All the physics simulation work is performed by a set of TL072 JFET input op amps. Four are configured as integrators that simulate the motion of the ball in the X and Y directions, while four others serve as comparators that detect the ball’s collisions with the edges of the box and give it a push in the opposite direction. Three more op amps are connected to form a quadrature oscillator, which makes a set of sine and cosine waves that draw a circle representing the ball.

A miniature CRT viewfinder showing a small circleThe simulator’s output signals are connected to a tiny viewfinder CRT as well as a speaker that makes a sound whenever the ball hits one of the screen’s edges. This makes for a great ball-in-box display already, but what really makes this build special is the addition of an analog MEMS accelerometer that modifies the gravity vector in the simulation.

If you tilt or shake the sensor, the virtual box experiences a similar motion, which gives the simulation a beautiful live connection to the real world. You can see the result in a demo video [wlf647] recently posted.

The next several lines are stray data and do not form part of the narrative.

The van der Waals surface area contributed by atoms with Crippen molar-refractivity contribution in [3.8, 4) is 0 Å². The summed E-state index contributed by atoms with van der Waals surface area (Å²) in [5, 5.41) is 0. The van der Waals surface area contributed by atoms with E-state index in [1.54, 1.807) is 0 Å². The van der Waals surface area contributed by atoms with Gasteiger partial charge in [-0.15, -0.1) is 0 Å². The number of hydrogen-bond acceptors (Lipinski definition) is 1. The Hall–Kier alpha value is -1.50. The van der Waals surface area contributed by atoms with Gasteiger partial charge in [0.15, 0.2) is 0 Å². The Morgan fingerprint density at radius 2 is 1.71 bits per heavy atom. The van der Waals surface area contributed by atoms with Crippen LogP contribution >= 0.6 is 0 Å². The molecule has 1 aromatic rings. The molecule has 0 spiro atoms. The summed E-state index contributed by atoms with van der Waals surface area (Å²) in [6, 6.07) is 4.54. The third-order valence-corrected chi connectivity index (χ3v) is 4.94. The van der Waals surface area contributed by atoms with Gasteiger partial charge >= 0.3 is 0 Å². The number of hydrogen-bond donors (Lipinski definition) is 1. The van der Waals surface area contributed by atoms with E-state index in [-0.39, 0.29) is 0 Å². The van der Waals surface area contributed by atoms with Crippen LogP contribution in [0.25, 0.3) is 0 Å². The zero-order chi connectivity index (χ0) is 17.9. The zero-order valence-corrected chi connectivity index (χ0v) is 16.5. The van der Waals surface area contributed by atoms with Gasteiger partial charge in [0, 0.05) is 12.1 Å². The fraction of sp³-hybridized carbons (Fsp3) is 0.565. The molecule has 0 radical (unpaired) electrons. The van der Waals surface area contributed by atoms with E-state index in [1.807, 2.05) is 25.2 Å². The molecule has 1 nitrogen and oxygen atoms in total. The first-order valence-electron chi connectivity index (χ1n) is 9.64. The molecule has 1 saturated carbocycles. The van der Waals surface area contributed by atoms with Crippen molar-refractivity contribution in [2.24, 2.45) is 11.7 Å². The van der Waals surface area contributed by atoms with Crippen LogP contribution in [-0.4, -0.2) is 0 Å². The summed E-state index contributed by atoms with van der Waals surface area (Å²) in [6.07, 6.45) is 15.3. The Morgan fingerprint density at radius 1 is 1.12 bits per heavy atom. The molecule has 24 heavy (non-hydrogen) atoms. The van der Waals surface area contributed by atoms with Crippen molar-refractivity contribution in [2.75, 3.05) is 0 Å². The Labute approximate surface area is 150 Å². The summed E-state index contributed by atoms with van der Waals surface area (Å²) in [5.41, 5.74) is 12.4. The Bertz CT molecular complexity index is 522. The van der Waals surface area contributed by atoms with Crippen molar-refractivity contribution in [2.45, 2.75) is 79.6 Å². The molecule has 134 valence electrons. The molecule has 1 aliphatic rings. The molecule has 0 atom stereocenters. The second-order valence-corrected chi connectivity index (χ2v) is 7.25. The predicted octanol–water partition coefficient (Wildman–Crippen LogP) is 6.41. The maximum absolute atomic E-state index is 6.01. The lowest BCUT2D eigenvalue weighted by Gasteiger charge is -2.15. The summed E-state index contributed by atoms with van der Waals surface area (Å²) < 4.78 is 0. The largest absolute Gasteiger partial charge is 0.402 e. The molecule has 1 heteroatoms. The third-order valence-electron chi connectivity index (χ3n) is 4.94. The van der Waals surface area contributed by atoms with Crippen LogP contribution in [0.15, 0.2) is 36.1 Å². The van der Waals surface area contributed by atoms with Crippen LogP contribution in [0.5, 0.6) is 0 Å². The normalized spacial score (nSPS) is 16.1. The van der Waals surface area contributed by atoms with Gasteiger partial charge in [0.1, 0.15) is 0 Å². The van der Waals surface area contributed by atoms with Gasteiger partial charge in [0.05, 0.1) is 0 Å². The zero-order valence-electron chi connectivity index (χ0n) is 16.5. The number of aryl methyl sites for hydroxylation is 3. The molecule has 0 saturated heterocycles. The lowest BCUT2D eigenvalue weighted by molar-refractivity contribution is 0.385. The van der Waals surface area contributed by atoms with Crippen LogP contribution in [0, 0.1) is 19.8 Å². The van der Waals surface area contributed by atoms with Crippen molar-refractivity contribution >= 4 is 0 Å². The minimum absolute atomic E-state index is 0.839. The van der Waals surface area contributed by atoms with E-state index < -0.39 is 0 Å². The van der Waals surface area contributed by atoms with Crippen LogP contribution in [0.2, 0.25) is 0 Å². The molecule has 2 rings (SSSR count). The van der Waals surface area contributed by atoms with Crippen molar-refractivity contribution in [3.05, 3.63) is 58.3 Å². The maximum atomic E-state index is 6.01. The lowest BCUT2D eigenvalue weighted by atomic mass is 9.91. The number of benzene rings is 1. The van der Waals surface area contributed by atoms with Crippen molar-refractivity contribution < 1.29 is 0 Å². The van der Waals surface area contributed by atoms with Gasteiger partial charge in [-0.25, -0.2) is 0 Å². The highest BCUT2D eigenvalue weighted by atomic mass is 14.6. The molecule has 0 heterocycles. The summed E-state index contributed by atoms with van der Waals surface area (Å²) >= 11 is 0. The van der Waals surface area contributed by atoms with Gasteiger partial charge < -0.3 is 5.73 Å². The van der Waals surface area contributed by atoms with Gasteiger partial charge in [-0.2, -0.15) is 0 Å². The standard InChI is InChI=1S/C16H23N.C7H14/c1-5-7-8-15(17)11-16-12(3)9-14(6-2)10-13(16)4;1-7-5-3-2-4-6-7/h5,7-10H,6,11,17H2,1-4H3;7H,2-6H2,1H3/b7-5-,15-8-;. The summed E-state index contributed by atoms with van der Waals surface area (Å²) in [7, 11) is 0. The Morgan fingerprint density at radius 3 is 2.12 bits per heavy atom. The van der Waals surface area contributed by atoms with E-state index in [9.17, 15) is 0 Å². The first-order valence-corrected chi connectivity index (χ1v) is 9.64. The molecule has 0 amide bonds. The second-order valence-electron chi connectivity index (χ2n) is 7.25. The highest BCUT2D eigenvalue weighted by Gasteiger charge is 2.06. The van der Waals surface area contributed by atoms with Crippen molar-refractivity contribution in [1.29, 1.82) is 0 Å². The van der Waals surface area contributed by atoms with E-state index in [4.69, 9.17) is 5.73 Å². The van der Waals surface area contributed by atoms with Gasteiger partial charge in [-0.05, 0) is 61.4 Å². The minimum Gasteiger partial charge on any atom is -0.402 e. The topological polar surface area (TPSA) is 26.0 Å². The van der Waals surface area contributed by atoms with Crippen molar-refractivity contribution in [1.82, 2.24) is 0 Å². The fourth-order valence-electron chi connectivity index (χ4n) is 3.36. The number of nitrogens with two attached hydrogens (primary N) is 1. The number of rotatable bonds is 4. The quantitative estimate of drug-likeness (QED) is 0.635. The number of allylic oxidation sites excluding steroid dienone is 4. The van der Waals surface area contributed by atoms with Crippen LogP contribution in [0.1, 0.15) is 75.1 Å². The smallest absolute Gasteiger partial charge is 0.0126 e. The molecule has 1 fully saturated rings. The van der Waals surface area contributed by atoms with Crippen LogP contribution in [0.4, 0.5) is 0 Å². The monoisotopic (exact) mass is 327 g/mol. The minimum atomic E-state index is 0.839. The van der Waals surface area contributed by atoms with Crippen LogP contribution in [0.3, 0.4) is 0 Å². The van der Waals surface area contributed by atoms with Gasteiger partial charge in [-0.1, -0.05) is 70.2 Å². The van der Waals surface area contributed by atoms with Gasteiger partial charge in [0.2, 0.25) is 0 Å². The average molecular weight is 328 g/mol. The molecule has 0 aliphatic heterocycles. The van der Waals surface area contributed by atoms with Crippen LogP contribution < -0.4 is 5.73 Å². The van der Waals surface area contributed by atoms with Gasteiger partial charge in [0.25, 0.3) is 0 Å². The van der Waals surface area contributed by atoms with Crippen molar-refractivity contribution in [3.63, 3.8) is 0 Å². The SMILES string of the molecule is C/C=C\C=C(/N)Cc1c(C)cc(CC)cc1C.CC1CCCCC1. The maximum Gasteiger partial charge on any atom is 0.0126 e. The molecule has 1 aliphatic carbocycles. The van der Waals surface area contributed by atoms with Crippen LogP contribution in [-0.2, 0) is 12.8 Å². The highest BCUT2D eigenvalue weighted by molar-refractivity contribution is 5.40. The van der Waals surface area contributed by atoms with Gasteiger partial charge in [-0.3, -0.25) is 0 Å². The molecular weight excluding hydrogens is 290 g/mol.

The whole setup is currently sitting on a solderless breadboard, but [wlf647] is planning to integrate everything onto a PCB small enough to mount on the viewfinder, turning it into a self-contained motion simulator. Analog computers are perfect for this kind of work, and while they may seem old-fashioned, new ones are still being developed.

Magic 8 Ball Provides Tech Support

ChatGPT might be making the news these days for being able to answer basically any question it’s asked, those of us who are a little older remember a much simpler technology that did about the same thing. The humble “Magic 8 Ball” could take nearly the same inputs, provided they were parsed in simple yes/no form, and provide marginal help similar to the AI tools of today. For a toy with no battery or screen, this was quite an accomplishment. But the small toy couldn’t give specific technical support help, so [kodi] made one that can.